He was content enough as he was and had no need to gild the lily since he very much doubted he would live to inherit anything. The current duke was young, but he might manage to live longer than his father and spare Leopold of the unwanted responsibility. He urged his horse out into the lane at a trot. He’d not told Colby outright that he was refreshing his memory in case he was pursued. Colby would be all right should the duchess prove to be dangerous. In Leopold’s experience, the Duke’s and Duchess’ of Romsey considered outsiders, someone without Randall blood, useful indulgences—not potential threats. At least, not at first glance. Familiar vistas greeted him as they made their way to the estate entrance, but from the outset it was apparent that all was not right with Romsey. The road was deeply rutted in places and when he glanced into the empty fields, he could see that the lower lake’s eastern shore had choked with withered reeds. The old duke would never have allowed lapses like that to occur, not in his lifetime anyway.

All about him, Romsey suffered from the lack of rain, as the rest of England seemed to do. The upper dams should have been breached earlier to feed the lower streams to ensure the harvest was a good one this year. What he saw hinted that the estate did not prosper. Leopold’s chest tightened with a mix of gladness and regret at the other signs of decay. As much as he hated the duke’s, Romsey was home. The memory of cool, lush green fields had sustained him in sticky, sweltering India. What lay about him soured his return. A woman screamed. “Get your hands off him!” Leopold twisted in the saddle, searching for the feminine voice raised so furiously in alarm. In the distance, further along the lane, stood a shabby thatched cottage where a tall man held a child captive in his arms.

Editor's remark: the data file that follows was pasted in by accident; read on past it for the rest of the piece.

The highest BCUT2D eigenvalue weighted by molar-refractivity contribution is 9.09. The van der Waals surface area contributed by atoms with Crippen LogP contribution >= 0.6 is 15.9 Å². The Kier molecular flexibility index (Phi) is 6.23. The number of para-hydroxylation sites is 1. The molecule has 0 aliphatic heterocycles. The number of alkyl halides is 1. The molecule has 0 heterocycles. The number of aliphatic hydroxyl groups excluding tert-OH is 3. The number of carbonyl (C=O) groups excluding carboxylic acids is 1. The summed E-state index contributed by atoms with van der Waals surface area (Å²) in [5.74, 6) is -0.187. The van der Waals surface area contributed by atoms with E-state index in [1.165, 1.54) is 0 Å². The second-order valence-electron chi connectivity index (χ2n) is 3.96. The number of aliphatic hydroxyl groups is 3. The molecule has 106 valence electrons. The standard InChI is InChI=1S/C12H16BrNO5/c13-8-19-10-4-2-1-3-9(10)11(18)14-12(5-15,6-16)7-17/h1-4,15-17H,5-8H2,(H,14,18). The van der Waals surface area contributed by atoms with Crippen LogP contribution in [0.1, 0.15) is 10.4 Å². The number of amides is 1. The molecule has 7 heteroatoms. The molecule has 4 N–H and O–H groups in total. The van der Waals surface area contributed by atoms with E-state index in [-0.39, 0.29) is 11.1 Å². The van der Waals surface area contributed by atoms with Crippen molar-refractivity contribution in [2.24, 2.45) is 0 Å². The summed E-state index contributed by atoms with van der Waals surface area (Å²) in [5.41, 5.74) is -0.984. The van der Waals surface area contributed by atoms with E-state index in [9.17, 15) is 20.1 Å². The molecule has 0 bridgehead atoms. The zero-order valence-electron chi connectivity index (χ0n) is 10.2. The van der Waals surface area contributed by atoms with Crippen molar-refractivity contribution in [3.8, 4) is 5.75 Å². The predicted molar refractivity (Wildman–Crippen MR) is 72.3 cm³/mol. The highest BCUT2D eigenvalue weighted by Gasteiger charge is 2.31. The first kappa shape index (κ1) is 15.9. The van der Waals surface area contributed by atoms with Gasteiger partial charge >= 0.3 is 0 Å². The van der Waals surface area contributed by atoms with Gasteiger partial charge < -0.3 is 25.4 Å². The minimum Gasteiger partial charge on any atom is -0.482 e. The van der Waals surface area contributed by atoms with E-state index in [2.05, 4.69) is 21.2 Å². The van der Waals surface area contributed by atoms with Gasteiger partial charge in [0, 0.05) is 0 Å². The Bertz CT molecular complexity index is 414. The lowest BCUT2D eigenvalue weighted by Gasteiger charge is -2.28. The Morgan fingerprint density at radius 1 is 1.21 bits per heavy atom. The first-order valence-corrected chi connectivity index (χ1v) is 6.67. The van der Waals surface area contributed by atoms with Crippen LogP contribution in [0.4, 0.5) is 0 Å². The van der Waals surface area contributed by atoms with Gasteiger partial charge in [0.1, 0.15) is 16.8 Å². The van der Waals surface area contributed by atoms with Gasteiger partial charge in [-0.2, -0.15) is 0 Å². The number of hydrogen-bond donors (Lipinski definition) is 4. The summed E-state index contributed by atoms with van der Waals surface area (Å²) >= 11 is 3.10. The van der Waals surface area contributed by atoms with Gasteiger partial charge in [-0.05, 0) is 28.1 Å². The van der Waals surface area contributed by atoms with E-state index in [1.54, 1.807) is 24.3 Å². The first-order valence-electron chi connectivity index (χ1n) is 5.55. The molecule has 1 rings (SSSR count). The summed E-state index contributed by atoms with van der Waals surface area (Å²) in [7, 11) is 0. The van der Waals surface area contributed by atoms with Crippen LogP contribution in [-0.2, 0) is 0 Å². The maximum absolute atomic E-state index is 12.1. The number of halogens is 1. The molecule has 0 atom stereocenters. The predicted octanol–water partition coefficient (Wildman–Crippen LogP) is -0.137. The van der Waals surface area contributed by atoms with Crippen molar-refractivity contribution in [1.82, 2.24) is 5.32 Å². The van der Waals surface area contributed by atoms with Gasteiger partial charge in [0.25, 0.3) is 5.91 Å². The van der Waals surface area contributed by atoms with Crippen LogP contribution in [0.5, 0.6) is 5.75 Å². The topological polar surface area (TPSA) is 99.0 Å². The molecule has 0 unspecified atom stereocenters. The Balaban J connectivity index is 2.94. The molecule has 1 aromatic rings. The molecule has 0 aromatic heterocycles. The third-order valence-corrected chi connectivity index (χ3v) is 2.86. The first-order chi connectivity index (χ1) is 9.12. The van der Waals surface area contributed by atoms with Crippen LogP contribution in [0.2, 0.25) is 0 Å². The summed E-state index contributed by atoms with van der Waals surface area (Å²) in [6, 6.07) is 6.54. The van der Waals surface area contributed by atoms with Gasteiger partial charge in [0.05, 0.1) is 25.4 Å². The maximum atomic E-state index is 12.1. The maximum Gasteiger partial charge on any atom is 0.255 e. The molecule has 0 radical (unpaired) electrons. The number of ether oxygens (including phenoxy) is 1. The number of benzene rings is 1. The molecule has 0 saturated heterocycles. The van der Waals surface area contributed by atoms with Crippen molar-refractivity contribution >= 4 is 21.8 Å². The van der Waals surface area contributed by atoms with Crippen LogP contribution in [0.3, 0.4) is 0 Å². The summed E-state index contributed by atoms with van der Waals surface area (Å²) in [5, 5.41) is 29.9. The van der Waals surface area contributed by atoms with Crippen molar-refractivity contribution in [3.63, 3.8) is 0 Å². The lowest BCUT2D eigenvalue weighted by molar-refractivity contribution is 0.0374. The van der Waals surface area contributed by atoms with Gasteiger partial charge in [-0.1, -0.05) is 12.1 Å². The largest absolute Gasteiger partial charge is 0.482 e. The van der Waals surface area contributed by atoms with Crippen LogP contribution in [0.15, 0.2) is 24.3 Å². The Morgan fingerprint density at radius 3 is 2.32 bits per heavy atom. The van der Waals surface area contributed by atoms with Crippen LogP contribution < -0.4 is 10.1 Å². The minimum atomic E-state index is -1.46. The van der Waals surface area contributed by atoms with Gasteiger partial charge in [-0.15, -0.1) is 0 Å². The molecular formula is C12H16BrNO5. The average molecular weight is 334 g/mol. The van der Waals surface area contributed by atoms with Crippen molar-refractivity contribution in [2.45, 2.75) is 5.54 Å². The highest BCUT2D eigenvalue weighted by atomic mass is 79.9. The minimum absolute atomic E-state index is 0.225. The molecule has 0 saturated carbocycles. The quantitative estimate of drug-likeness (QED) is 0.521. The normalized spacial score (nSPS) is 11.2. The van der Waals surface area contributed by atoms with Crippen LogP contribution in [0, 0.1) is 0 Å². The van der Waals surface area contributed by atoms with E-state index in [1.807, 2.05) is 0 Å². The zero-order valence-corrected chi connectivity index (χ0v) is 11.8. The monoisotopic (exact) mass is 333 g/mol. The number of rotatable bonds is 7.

At his feet, a woman beat ineffectually for the boy’s release. Leopold kicked his horse forward. “What the hell is going on here?” Both man and woman turned. Beth Turner—garbed much more poorly than he remembered— gasped in surprise and then ran to him. “Sir, he’s trying to take my George away with him.” Like hell they would! Leopold swung from the saddle and sidestepped the distraught mother. “Let George Turner go. Now.” The other man—a rough looking brute—scowled at the interruption. “Stay out of my business and be on your way.

” The Turner’s welfare was very much his business. Leopold withdrew his weapon and pointed it at the man’s head. “What happens here is my business. You are on Romsey land. We rule here.” “You ‘ain’t the duke. He’s but a child. Besides, the woman can’t pay. He’ll work off her debt eventually.” Behind Leopold, Colby was attempting to reassure the distraught mother, but Beth Turner had a full head of steam up and wasn’t about to be silent.

“You imbecile. Don’t you know who stands before you?” The man blinked. “He ‘ain’t anyone important. Just some gent come ta sniff ‘round your skirts.” Beth laughed nervously. “You’re blind.” Leopold waited, patience wearing thin. “Let go of the child and be on your way before I put a ball in you.” “Listen. I got orders.